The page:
I have two continuous variables, X and Y, that are correlated - they are not independent. To correct for non-independence, I have a known correlation structure, a matrix S.

If one calls gls(Y ~ X, correlation = S), what I think happens is that, internally, gls() transforms X and Y in some way so that the regression ends up being S^(-1)*Y = S^(-1) * X.

How is this transformation actually performed? From the literature I've consulted, I've seen everything from:

X.transformed <- solve(chol(S)) %*% X 
#The inverse of the Choleski decomposition of S times the vertical vector X, 
#which in my case does nothing to the data


X.transformed <- chol(solve(S)) %*% X 
# which has negative values and gives meaningless values of X

Another method I've seen is transforming the dependent variable by

chol(solve(S)) %*% Y 

and the independent variable by

chol(solve(S)) %*% cbind(1,X) 

and doing the linear model using the transformed intercept terms in the first column of the X matrix:

lm(Y ~ X - 1)

On a related note, is there any point to manually transforming the data in order to plot it? Do the transformed values have any meaning, or are they simply there to estimate regression coefficients? (In other words, if X is a variable of body mass figures, X values are not necessarily errant if they're negative since they're still linear?) I suppose it would follow from this that an $R^2$ statistic on transformed variables is also meaningless?


When errors are dependent, for example with multi-level models, the matrix solution is:


Where $\Sigma$ is the covariance matrix. For more information, see here. The point of this procedure is not that $\hat\beta$ would otherwise be erroneous (i.e., biased), but rather that otherwise it would be inefficient. That is, the sampling distribution of the OLS estimate of $\beta$ has greater variance than the GLS estimate. In addition, the confidence intervals (e.g., p-values) would be incorrect. (So, this is as much a problem of inference as estimation.)

As for your question about how one could transform the data for plotting, I've never done that, but I will copy the information from the wikipaedia page:

$\Sigma = BB'$

$Y^* = B^{−1}Y$

$X^* = B^{−1}X$

$\epsilon^* = B^{−1}\epsilon$


As I say, I've never done that, but I don't see why it would be meaningless. You could also just plot your individual data-lines, with a bolded regression line (using the mean slope and mean intercept values as parameters, for example) superimposed over them.

  • $\begingroup$ Thanks, that's very helpful. In the literature, covariance matrix and correlation matrix seems to be used interchangeably - but the R functions computing these give different matrices depending on which matrix you request. Am I only to use the covariance matrix? Also, is there a built-in function to save things like Total Sum of Squares from a gls() call, by any chance? gls() doesn't explicitly calculate $R^2$, but in principle it should be possible given the stuff gls() does internally. I seem to get different values doing manual transformation, so getting the internal info seems best. $\endgroup$ – user1134516 Jan 7 '12 at 16:11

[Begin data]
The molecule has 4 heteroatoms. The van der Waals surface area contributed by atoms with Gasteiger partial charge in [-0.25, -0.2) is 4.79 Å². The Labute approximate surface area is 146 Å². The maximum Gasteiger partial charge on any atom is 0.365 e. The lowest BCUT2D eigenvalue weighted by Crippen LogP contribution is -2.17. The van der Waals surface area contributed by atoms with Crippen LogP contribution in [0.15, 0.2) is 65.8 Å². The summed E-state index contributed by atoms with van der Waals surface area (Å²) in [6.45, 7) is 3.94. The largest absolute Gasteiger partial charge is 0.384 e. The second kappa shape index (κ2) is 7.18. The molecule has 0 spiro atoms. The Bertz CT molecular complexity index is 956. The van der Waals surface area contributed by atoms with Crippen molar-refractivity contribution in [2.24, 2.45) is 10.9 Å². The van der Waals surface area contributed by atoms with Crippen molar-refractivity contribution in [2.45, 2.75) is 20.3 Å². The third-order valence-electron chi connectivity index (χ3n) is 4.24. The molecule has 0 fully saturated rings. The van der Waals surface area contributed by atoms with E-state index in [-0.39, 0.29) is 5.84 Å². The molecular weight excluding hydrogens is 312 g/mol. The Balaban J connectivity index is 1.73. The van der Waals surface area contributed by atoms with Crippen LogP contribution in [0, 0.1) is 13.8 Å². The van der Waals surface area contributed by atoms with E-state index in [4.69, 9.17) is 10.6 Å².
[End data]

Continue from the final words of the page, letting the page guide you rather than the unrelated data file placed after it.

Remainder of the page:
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    $\begingroup$ I'm not sure exactly what happens behind the scenes. Statistical software always requests correlation matrices as inputs, probably because they're intelligible. E.g., if you fit a model that nests students within classrooms, you can use an exchangeable matrix, as all students would be equally correlated with each other on average; or if you looked at factory output over a business cycle, you could use an autoregressive matrix, since outputs closer in time will be more strongly correlated. But these may be converted to covariance matrices for the algorithm. $\endgroup$ – gung - Reinstate Monica Jan 7 '12 at 19:07
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    $\begingroup$ But the underlying theory is in terms of covariances. I don't do this manually, so it's harder to advise on that. As for getting sums of squares, you should be able to call anova(model) to get that. $\endgroup$ – gung - Reinstate Monica Jan 7 '12 at 19:11

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